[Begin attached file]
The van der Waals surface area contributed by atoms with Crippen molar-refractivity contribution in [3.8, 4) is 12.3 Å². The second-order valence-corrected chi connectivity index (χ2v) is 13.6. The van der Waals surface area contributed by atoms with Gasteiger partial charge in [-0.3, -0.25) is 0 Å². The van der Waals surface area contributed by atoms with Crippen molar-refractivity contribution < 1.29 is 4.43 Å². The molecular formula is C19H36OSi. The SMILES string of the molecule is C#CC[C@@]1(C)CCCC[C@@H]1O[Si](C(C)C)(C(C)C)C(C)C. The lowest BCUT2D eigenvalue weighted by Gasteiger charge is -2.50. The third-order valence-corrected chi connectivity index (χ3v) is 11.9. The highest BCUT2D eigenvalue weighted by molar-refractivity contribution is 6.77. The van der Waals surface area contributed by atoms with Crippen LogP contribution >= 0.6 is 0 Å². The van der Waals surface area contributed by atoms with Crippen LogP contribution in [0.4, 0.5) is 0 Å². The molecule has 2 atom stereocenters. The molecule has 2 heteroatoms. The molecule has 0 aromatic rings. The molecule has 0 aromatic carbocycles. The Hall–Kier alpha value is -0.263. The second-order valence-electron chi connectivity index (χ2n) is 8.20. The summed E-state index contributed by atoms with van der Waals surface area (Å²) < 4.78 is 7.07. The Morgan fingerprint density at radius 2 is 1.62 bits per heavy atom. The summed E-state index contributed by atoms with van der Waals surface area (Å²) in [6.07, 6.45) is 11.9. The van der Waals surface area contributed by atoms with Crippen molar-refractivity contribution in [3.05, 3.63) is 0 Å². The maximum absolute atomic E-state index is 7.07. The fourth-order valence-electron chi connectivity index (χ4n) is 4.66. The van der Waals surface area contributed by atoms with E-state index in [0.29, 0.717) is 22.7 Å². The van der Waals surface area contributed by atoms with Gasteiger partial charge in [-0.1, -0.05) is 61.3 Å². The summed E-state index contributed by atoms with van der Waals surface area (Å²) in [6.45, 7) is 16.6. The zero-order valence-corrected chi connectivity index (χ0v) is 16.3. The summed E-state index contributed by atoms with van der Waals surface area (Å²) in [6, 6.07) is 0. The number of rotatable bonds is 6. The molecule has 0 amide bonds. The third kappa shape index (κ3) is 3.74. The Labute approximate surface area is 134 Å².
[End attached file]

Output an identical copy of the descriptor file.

The van der Waals surface area contributed by atoms with Crippen molar-refractivity contribution in [3.8, 4) is 12.3 Å². The second-order valence-corrected chi connectivity index (χ2v) is 13.6. The van der Waals surface area contributed by atoms with Gasteiger partial charge in [-0.3, -0.25) is 0 Å². The van der Waals surface area contributed by atoms with Crippen molar-refractivity contribution < 1.29 is 4.43 Å². The molecular formula is C19H36OSi. The SMILES string of the molecule is C#CC[C@@]1(C)CCCC[C@@H]1O[Si](C(C)C)(C(C)C)C(C)C. The lowest BCUT2D eigenvalue weighted by Gasteiger charge is -2.50. The third-order valence-corrected chi connectivity index (χ3v) is 11.9. The highest BCUT2D eigenvalue weighted by molar-refractivity contribution is 6.77. The van der Waals surface area contributed by atoms with Crippen LogP contribution >= 0.6 is 0 Å². The van der Waals surface area contributed by atoms with Crippen LogP contribution in [0.4, 0.5) is 0 Å². The molecule has 2 atom stereocenters. The molecule has 2 heteroatoms. The molecule has 0 aromatic rings. The molecule has 0 aromatic carbocycles. The Hall–Kier alpha value is -0.263. The second-order valence-electron chi connectivity index (χ2n) is 8.20. The summed E-state index contributed by atoms with van der Waals surface area (Å²) < 4.78 is 7.07. The Morgan fingerprint density at radius 2 is 1.62 bits per heavy atom. The summed E-state index contributed by atoms with van der Waals surface area (Å²) in [6.07, 6.45) is 11.9. The van der Waals surface area contributed by atoms with Crippen molar-refractivity contribution in [3.05, 3.63) is 0 Å². The maximum absolute atomic E-state index is 7.07. The fourth-order valence-electron chi connectivity index (χ4n) is 4.66. The van der Waals surface area contributed by atoms with E-state index in [0.29, 0.717) is 22.7 Å². The van der Waals surface area contributed by atoms with Gasteiger partial charge in [-0.1, -0.05) is 61.3 Å². The summed E-state index contributed by atoms with van der Waals surface area (Å²) in [6.45, 7) is 16.6. The zero-order valence-corrected chi connectivity index (χ0v) is 16.3. The summed E-state index contributed by atoms with van der Waals surface area (Å²) in [6, 6.07) is 0. The number of rotatable bonds is 6. The molecule has 0 amide bonds. The third kappa shape index (κ3) is 3.74. The Labute approximate surface area is 134 Å².